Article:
Bruce Reznik, the executive director of San Diego Coastkeeper, announced his resignation today, leaving San Diego’s environmental community at risk of losing one of its most prominent voices.
Reznik, 42, a Los Angeles native with a penchant for Hawaiian shirts, had led Coastkeeper since 1999, overseeing efforts to curb water pollution and expand environmental education throughout the county.
His departure was announced the same day as the Coastkeeper laid off three of its 17 staffers, a result, Reznik said, of the economic downturn and what he described as San Diego’s lagging philanthropy.
Reznik oversaw the organization’s expansion, as it grew from two full-time employees to the 17 it had until today. Under his leadership, it started educational programs in schools, successfully sued the city to improve leaky sewer pipes and enlisted thousands of volunteers in beach cleanups. Coastkeeper said sewage spills have declined 90 percent since 2001 and beach advisories have dropped 77 percent since 2000.
But the organization’s growth also increasingly pushed Reznik from an advocacy role — his clear passion — into the less-desirable role of nonprofit manager.
“I didn’t become the [executive director] of a group like Coastkeeper to do human resources and personnel manuals,” Reznik said. “As you get larger, those become more challenging.”
He said his decision to leave was tough. But he said he knew it was the right time to make a change.
“It’s a hard job to be in this position,” he said. “It got to the point where I just couldn’t muster it to be the one to try to address all the issues. That’s the point where you go: I’m not serving myself or the organization as much as I should be.”
Though he plans to do advocacy work for Coastkeeper until year’s end, Reznik said he’ll look for jobs here and elsewhere, possibly Sacramento. He said he doesn’t have anything lined up and needed to resign to be able to figure out his next move. His job search starts next week. If you work in environmental policy and get a call from him Monday morning, you’ll know why.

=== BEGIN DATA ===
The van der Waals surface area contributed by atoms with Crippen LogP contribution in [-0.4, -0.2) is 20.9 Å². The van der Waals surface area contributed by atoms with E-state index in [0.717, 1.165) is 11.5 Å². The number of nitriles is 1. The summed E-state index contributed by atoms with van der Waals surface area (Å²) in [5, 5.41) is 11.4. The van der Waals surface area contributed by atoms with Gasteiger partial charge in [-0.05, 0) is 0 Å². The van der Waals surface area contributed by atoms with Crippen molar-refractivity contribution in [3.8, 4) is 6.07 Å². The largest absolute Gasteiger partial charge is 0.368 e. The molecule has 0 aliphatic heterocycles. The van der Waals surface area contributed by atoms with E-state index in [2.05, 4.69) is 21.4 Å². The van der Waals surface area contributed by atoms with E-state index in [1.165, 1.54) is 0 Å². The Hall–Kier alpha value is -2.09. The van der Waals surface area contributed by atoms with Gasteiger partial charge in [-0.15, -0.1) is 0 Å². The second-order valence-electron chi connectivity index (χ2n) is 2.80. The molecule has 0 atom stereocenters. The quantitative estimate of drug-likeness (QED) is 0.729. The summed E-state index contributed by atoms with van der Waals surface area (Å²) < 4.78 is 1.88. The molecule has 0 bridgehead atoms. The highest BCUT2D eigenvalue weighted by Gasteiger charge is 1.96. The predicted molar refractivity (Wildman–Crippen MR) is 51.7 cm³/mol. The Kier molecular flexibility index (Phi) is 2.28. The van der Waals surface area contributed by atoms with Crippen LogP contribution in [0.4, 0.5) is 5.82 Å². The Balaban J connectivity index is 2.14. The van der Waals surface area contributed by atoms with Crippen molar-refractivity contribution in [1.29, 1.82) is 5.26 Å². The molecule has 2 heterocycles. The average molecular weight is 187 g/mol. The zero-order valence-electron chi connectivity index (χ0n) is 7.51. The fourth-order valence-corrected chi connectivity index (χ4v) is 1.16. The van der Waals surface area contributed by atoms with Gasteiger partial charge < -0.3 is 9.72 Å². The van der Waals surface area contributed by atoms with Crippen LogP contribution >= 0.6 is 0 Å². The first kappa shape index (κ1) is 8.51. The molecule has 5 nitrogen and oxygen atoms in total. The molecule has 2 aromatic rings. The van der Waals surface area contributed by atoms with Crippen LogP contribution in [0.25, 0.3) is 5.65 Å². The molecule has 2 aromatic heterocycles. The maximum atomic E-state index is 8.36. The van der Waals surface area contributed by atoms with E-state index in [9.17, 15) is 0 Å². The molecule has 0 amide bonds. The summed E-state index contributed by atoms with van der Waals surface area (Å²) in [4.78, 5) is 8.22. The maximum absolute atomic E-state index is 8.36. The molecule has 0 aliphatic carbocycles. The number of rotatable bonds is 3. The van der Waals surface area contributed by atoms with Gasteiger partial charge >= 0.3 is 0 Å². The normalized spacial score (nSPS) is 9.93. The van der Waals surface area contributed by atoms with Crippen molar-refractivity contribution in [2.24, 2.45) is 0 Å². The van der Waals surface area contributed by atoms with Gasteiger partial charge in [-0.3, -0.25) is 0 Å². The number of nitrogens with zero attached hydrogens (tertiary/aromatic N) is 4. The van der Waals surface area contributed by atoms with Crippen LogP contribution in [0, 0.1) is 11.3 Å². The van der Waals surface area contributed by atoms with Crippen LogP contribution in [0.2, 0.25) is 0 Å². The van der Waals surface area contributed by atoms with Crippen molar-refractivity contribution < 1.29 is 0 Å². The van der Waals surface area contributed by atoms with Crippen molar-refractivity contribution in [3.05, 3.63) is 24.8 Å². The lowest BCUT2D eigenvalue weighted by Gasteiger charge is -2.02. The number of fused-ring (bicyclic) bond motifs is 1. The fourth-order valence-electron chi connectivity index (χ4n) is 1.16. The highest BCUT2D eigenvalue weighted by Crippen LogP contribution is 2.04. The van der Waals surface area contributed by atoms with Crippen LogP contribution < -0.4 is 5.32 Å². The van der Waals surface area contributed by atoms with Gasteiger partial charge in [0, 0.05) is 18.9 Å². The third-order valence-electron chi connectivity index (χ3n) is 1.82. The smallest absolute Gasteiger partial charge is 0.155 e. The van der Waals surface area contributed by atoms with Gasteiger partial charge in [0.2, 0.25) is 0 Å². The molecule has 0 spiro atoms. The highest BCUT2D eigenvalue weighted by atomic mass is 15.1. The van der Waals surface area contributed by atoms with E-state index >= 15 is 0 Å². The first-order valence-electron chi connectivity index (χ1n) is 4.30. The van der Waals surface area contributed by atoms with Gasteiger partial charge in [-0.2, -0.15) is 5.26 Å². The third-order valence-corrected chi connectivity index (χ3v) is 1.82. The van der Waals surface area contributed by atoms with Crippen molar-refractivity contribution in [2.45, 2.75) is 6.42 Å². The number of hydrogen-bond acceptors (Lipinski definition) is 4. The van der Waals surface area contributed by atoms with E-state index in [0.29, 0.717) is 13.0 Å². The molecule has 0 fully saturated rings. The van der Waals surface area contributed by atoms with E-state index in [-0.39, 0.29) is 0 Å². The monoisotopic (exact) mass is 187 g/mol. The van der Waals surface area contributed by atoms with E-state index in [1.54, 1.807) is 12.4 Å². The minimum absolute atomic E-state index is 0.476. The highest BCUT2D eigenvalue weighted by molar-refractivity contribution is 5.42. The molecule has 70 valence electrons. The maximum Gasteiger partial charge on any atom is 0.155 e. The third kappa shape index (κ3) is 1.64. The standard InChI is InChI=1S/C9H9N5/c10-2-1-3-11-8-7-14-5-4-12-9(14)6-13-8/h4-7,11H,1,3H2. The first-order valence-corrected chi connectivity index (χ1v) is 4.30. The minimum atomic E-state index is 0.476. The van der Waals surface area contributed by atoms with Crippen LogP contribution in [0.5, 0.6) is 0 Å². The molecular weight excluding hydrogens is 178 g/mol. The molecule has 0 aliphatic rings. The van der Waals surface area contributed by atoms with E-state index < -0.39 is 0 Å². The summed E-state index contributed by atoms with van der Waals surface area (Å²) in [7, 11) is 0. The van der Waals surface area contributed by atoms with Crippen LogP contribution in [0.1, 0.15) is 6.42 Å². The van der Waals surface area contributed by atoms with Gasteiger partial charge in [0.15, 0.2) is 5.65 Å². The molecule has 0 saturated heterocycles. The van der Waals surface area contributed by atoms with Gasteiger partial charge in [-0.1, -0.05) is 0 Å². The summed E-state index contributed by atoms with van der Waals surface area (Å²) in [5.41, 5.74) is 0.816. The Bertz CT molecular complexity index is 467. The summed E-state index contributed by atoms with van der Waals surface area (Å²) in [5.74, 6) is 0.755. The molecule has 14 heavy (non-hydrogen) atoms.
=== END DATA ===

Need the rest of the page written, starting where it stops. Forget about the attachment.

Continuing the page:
Marco Gonzalez, an Encinitas environmental attorney and friend of Reznik’s, said Coastkeeper’s willingness to litigate — to sue to achieve its goals — had differentiated it from other green groups and distinguished Reznik’s tenure. The organization, he said, would “never be even close to what it is today without Bruce at the helm.”
“He turned it upside down and took it where no clean water group in town has been able to go,” Gonzalez said. “Some groups out there don’t do policy. They don’t do advocacy and they don’t litigate. You need that in the community if we’re ever going to accomplish our goals.”
The ultimate word on Reznik’s tenure may come long after he’s moved on to another job. A Coastkeeper settlement with San Diego over its outdated major sewage treatment plant has led the city to study whether opportunities exist to reuse sewage to boost drinking water or irrigation supplies, the first step in a citywide re-examination of the value of wastewater.
Though Reznik has been the architect of Coastkeeper’s growth and its public face, David Field, president of its board, said the mission there would not change. The layoffs and Reznik’s departure allow Coastkeeper to re-position, not re-trench, he said.
“It’s not changing the priorities of the organization, it’s adjusting slightly to the economic realities,” Field said. “Bruce has been purposefully the public persona and spokesperson for the organization. But all the depth and organizational strength has been across the team.”
Gabriel Solmer, Coastkeeper’s legal director, will serve in an interim leadership role.